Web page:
HOOD, the sixth nuclear shot of Plumbbob, was truly spectacular. It also caused substantial damage to the Groom Lake airbase. The device was lofted by balloon to a height of 1,500 feet over Yucca Flat, about 14 miles southwest of Watertown. On 5 July 1957, HOOD exploded with a yield of 74 kilotons. It was the most powerful airburst ever detonated within the continental United States. HOOD's shockwave shattered windows on two buildings at Watertown, and broke a ventilator panel on one of the dormitories. A maintenance building on the west side of the base and the supply warehouse west of the hangars suffered serious damage as their metal roll-up doors buckled.

Despite the end of U-2 operations and the near constant rain of fallout, security at the Watertown facility remained tight. On 28 July 1957, a civilian pilot was detained after making an emergency landing at Watertown airstrip. Edward K. Current Jr., an employee of Douglas Aircraft Company, had been on a cross-country training flight when he became lost, ran low on fuel, and decided to land at Groom Lake. He was held overnight and questioned before being released.

On 20 June 1958, 38,400 acres of land encompassing the Watertown base was officially withdrawn from public access under Public Land Order 1662. This rectangular addition to the Nevada Test Site was designated Area 51. Shortly after this, the National Aeronautics and Space Administration (NASA) secured permission to designate Groom Lake as a contingency landing site for the X-15 rocket plane. It was, however, never needed for this purpose. For two years following the departure of the U-2 fleet from Watertown, the base was fairly quiet.

New Lease on Life

Dramatic changes came to Area 51 with the advent of Project OXCART, through which Lockheed's proposed successor to the U-2 was developed. The OXCART aircraft was a sleek, powerful looking aircraft with a long tapered forward fuselage with blended chines. A rounded delta wing supported two turbo-ramjet engines capable of boosting the aircraft to Mach 3.2 at altitudes in excess of 90,000 feet. Twin, inwardly canted tails and a sawtooth internal structure in the wing edges contributed to a low overall RCS. The airframe was constructed mostly of titanium, with asbestos-fiberglass and phenyl silane composites in the leading and trailing edges, chines, and tails for RCS reduction. The final designation for the OXCART aircraft was A-12, with the "A" standing for "Archangel."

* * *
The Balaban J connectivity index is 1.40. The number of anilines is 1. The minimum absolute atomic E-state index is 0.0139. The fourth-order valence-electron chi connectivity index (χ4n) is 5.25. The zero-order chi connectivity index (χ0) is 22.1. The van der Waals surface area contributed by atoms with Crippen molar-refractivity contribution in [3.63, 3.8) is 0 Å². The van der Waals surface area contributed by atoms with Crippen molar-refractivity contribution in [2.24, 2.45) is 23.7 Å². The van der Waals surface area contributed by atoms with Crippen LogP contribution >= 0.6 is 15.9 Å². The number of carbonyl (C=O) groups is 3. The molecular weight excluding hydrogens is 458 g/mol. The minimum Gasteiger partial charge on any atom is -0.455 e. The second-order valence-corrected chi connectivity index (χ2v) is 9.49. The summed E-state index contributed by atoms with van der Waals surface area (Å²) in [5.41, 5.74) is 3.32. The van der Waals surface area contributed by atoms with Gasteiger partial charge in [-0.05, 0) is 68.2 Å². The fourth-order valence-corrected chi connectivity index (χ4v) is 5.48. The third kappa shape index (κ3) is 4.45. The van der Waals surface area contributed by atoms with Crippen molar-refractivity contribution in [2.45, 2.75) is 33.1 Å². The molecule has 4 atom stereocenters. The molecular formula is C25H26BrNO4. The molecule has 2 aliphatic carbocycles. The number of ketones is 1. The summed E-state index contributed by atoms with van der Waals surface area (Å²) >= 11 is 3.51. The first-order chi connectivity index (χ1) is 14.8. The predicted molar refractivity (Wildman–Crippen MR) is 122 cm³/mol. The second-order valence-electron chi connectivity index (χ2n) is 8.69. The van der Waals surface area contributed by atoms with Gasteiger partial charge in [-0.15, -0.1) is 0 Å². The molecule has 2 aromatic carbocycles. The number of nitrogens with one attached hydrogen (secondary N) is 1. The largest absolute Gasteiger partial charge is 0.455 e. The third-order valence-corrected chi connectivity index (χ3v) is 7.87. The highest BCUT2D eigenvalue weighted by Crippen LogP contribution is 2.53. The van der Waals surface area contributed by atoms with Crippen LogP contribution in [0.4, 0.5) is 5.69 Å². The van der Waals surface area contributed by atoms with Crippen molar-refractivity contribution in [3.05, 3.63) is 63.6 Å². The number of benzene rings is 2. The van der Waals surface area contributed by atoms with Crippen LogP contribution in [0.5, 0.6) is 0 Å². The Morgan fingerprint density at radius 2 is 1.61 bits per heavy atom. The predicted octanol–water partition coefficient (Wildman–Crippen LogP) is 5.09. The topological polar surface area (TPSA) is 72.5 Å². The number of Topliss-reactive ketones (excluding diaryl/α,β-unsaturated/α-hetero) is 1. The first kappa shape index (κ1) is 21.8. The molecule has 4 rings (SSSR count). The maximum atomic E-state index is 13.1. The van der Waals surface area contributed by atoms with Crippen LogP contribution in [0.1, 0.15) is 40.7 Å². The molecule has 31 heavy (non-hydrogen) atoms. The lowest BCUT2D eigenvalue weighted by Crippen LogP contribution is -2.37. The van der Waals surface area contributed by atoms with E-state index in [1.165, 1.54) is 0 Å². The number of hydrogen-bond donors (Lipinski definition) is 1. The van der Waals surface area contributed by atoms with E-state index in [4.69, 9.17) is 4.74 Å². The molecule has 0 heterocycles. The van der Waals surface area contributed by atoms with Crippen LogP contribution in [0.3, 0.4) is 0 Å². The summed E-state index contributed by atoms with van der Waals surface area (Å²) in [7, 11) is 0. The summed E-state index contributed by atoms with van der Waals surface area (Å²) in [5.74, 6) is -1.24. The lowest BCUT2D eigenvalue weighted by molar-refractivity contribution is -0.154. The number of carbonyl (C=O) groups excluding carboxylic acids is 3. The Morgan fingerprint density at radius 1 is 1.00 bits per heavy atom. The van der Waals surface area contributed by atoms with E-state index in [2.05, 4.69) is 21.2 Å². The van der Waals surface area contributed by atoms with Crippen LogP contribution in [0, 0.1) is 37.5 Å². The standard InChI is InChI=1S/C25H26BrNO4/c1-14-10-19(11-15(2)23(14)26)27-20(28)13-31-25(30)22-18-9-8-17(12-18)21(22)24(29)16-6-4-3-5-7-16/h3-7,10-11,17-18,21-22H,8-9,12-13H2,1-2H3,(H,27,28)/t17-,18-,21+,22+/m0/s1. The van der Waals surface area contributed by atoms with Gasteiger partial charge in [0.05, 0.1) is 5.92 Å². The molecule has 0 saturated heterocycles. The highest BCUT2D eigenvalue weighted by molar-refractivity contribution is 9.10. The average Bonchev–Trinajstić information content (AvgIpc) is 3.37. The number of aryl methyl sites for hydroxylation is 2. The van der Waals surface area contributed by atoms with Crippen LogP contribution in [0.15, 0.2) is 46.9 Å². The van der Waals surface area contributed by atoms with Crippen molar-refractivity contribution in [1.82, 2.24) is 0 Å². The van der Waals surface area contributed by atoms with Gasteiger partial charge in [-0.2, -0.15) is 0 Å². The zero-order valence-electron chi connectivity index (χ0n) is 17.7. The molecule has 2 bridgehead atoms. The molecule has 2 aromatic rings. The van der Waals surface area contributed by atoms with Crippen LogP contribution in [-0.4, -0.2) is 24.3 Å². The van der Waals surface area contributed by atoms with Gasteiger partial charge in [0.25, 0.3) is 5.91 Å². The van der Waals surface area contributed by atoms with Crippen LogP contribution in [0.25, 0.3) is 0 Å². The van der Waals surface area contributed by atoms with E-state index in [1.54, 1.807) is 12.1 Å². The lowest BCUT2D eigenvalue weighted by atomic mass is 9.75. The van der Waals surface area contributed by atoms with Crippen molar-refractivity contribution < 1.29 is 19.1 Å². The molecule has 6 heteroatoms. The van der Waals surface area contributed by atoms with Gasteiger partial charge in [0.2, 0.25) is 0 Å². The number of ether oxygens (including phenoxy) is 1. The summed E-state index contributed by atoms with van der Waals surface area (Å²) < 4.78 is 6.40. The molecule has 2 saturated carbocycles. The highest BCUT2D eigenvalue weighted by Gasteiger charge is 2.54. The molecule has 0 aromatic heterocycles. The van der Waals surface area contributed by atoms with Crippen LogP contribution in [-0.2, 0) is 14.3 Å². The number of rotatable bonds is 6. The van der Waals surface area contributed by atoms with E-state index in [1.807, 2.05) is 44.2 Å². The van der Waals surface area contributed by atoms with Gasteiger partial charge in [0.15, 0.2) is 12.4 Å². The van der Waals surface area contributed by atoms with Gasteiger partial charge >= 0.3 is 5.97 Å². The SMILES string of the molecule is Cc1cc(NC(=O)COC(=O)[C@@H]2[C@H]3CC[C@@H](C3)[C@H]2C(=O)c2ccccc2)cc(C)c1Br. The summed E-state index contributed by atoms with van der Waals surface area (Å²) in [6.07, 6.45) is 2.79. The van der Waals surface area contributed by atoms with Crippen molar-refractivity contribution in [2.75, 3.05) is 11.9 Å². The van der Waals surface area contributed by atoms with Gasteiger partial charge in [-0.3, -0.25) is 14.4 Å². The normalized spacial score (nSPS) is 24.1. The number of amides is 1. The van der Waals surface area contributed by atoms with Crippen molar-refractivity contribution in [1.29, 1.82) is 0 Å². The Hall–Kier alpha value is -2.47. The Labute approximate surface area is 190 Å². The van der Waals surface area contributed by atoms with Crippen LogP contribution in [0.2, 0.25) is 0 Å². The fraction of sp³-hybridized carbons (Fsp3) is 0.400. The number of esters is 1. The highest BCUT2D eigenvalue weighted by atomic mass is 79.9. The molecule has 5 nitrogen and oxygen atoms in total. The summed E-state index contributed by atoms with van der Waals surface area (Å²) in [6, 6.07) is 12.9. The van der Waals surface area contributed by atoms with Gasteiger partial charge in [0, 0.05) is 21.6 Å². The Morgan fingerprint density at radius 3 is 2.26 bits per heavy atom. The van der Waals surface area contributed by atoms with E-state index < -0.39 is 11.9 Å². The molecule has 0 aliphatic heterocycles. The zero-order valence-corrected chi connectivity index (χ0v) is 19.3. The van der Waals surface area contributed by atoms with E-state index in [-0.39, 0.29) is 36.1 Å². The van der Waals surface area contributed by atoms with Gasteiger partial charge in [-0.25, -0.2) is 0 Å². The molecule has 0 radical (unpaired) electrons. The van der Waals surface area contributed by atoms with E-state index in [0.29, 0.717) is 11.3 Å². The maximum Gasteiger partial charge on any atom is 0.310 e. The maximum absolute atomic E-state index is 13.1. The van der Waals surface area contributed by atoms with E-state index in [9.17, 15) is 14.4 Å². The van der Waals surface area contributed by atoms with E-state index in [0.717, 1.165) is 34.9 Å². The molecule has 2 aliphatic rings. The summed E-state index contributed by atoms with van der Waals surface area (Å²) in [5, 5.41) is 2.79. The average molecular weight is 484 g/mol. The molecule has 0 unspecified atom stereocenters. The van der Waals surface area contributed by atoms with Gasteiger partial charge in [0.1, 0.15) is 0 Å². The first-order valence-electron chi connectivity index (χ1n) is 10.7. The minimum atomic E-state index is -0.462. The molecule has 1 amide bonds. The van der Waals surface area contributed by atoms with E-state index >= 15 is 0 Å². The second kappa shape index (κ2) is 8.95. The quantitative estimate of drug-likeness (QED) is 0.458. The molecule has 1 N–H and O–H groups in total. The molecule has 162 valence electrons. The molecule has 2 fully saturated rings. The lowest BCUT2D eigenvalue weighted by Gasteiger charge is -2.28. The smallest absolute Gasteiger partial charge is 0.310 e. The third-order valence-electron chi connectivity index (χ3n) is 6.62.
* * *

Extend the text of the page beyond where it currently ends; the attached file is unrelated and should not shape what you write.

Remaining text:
The Skunk Works team in Burbank built a full-scale mock-up of the A-12 during the spring of 1959 for RCS tests to be performed by Edgerton, Germeshausen & Grier (EG&G) of Las Vegas. On 10 September, EG&G agreed to move its radar test facility from Indian Springs, Nevada, to Groom Lake for security reasons. A special pylon was constructed on a paved loop road on the west side of the lakebed. The A-12 mock-up was moved from Burbank to the test site on a specially designed trailer truck. By 18 November, the model was in place. It took 18 months of testing and adjustment before the A-12 achieved a satisfactory RCS.